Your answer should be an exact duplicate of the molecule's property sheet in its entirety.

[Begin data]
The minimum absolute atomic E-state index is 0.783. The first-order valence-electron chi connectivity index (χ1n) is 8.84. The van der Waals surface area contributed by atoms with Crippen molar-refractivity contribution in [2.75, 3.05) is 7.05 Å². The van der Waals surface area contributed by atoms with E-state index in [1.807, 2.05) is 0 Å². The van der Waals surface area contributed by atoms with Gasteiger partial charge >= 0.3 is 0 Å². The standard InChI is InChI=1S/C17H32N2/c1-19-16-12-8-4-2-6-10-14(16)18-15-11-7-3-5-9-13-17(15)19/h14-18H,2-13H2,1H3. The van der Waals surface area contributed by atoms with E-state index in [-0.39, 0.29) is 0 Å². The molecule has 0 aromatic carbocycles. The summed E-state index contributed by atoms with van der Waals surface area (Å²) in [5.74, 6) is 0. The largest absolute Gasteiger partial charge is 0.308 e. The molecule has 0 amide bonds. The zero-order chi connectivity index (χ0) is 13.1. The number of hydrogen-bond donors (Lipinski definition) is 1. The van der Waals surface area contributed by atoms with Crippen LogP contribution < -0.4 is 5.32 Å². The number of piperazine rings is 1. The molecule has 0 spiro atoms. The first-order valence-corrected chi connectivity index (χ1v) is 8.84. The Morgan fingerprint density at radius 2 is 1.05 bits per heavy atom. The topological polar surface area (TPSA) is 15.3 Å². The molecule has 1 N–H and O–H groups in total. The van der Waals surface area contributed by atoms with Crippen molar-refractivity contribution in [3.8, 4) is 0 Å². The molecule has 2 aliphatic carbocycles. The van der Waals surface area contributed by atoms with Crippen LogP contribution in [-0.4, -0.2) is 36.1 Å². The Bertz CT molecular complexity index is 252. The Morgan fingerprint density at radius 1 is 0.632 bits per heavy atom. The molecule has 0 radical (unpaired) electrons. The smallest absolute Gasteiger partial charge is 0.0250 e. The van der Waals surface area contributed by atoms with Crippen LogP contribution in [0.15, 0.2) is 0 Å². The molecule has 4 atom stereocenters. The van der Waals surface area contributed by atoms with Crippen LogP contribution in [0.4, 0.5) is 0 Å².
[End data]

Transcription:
The minimum absolute atomic E-state index is 0.783. The first-order valence-electron chi connectivity index (χ1n) is 8.84. The van der Waals surface area contributed by atoms with Crippen molar-refractivity contribution in [2.75, 3.05) is 7.05 Å². The van der Waals surface area contributed by atoms with E-state index in [1.807, 2.05) is 0 Å². The van der Waals surface area contributed by atoms with Gasteiger partial charge >= 0.3 is 0 Å². The standard InChI is InChI=1S/C17H32N2/c1-19-16-12-8-4-2-6-10-14(16)18-15-11-7-3-5-9-13-17(15)19/h14-18H,2-13H2,1H3. The van der Waals surface area contributed by atoms with E-state index in [-0.39, 0.29) is 0 Å². The molecule has 0 aromatic carbocycles. The summed E-state index contributed by atoms with van der Waals surface area (Å²) in [5.74, 6) is 0. The largest absolute Gasteiger partial charge is 0.308 e. The molecule has 0 amide bonds. The zero-order chi connectivity index (χ0) is 13.1. The number of hydrogen-bond donors (Lipinski definition) is 1. The van der Waals surface area contributed by atoms with Crippen LogP contribution < -0.4 is 5.32 Å². The number of piperazine rings is 1. The molecule has 0 spiro atoms. The first-order valence-corrected chi connectivity index (χ1v) is 8.84. The Morgan fingerprint density at radius 2 is 1.05 bits per heavy atom. The topological polar surface area (TPSA) is 15.3 Å². The molecule has 1 N–H and O–H groups in total. The van der Waals surface area contributed by atoms with Crippen molar-refractivity contribution in [3.8, 4) is 0 Å². The molecule has 2 aliphatic carbocycles. The van der Waals surface area contributed by atoms with Crippen LogP contribution in [-0.4, -0.2) is 36.1 Å². The Bertz CT molecular complexity index is 252. The Morgan fingerprint density at radius 1 is 0.632 bits per heavy atom. The molecule has 0 radical (unpaired) electrons. The smallest absolute Gasteiger partial charge is 0.0250 e. The van der Waals surface area contributed by atoms with Crippen LogP contribution in [0.15, 0.2) is 0 Å². The molecule has 4 atom stereocenters. The van der Waals surface area contributed by atoms with Crippen LogP contribution in [0.4, 0.5) is 0 Å².